"A new Europe has to be close to Russia as before because we want to have our sovereignty" — Gianluca Savoini said at the meeting where they agreed on a deal that would again put Russian and party interests in front of the interest of Italy. The whole conversation was taped and the transcript was released. While Salvini tried to distance himself from Savoini, saying that he was not even in the delegation, photos, to be precise selfies, showed them smiling together on the Red square, and details emerged on their decade-long alliance and friendship. A legal procedure began right after the event, and many thought it would be the end of Matteo Salvini and his party as we know it. These predictions proved wrong again. The "Moscowgate" affair had practically no impact on the popularity of Lega. With close to forty percent support, the party remained the by far most popular party in Italy. They suffered a small popularity loss later, due to the fact that Lega managed to outmaneuver itself from the Italian government and then a far-right challenger, Giorgia Meloni, took away some voters from Salvini.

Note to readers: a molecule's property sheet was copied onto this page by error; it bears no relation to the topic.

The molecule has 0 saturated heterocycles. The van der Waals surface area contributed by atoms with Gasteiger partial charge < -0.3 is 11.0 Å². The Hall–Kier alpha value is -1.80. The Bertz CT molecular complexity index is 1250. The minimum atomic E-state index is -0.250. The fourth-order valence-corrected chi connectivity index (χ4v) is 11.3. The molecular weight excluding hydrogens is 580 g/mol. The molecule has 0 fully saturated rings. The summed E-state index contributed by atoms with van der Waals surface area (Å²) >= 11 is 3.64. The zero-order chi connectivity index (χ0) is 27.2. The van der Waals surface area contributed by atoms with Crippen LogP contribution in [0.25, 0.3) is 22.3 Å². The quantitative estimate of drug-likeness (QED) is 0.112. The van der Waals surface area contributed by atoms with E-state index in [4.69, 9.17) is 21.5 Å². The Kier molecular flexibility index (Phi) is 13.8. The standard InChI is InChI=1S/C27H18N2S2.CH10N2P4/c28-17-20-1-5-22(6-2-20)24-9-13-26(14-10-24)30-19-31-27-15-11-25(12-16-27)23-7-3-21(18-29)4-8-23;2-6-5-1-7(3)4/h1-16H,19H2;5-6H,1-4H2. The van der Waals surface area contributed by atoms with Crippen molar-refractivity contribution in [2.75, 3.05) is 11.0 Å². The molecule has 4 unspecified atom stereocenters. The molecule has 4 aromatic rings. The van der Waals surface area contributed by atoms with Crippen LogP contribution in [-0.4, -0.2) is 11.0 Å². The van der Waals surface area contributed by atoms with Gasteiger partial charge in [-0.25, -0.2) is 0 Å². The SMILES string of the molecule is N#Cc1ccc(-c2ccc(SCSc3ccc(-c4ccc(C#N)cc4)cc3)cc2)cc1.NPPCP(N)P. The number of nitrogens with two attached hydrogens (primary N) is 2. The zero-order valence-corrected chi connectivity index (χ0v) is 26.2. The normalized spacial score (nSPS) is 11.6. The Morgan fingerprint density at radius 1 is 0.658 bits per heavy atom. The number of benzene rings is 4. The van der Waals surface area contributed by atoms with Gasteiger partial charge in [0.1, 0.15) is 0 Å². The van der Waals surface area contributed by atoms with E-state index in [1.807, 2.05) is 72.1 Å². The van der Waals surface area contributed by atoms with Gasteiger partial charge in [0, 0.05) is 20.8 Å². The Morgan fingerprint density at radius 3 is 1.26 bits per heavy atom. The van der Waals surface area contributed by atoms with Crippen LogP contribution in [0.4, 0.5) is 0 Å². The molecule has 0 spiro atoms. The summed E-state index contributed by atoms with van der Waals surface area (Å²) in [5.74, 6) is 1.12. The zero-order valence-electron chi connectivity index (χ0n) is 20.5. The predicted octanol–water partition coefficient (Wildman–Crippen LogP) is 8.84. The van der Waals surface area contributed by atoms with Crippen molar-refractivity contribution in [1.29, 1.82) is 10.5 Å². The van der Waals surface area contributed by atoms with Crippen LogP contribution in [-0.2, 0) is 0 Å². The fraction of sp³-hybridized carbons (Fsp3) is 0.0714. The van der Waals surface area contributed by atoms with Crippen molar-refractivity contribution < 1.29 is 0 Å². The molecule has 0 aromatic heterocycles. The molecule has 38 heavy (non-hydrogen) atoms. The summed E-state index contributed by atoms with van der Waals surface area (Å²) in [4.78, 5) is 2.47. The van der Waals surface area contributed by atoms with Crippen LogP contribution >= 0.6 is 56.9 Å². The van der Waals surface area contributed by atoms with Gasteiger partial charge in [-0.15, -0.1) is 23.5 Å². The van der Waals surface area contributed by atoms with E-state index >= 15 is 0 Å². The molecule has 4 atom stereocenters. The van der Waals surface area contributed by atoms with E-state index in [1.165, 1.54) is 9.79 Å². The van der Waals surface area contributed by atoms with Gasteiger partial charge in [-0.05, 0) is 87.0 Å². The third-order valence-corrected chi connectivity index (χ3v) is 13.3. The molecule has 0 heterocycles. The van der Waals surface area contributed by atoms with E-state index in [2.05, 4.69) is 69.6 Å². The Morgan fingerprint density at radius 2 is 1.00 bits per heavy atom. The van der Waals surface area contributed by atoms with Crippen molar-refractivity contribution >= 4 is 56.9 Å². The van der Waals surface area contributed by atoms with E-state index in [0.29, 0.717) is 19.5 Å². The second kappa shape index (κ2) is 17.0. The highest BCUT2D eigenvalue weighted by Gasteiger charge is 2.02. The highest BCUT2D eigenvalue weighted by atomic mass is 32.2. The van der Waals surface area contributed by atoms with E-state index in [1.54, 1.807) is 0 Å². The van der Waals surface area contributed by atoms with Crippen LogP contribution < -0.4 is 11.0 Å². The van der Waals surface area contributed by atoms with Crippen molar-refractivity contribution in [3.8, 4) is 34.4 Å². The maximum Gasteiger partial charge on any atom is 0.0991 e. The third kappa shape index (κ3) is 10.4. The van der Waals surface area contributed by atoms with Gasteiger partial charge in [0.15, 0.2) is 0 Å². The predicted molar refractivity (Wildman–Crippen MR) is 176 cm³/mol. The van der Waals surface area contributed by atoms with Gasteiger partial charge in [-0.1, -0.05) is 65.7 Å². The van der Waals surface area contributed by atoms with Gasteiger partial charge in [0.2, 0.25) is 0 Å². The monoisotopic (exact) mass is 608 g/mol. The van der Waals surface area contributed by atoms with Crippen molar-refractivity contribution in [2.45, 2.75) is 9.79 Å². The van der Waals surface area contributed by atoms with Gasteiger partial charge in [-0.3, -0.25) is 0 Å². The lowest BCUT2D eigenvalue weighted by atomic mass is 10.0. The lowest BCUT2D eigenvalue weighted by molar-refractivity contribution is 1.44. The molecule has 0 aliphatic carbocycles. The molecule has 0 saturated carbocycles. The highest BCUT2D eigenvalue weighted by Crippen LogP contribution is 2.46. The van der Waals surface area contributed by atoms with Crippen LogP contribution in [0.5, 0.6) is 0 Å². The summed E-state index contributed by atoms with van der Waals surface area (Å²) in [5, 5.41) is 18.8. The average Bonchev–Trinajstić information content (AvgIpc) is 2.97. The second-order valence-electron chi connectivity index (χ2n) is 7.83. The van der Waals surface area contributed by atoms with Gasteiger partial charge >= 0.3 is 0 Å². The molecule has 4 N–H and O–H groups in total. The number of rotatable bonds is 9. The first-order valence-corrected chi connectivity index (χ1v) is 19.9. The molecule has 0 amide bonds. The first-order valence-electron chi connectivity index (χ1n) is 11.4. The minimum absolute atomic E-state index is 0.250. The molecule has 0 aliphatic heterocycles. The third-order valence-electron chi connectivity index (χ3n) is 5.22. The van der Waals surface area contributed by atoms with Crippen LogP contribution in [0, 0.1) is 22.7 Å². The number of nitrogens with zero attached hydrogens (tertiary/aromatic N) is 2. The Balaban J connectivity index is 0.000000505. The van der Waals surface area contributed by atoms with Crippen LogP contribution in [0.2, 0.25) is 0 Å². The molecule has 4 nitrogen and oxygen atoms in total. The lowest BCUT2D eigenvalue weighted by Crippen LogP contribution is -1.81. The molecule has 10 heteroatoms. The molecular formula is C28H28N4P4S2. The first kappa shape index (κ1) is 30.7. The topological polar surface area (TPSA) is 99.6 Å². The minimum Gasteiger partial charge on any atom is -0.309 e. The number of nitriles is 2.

A similar thing happened in France a few years before. Less than one year after it turned out that Marine Le Pen's Front National received 9 million euro loan from a Kremlin-close Russian bank before the 2014 EP elections, she had her best-ever electoral result, gaining 40% in the fir regional election in France and then she entered into the second round of presidential elections against Emmanuel Macron in 2017.  A more recent example from the Netherlands: Serious revelations of talks about Russian campaign money around the last elections with party comrades via Whatsapp in April did not have any negative impact on the popularity of the party of new far-right hopeful Thierry Baudet and his Forum for Democracy.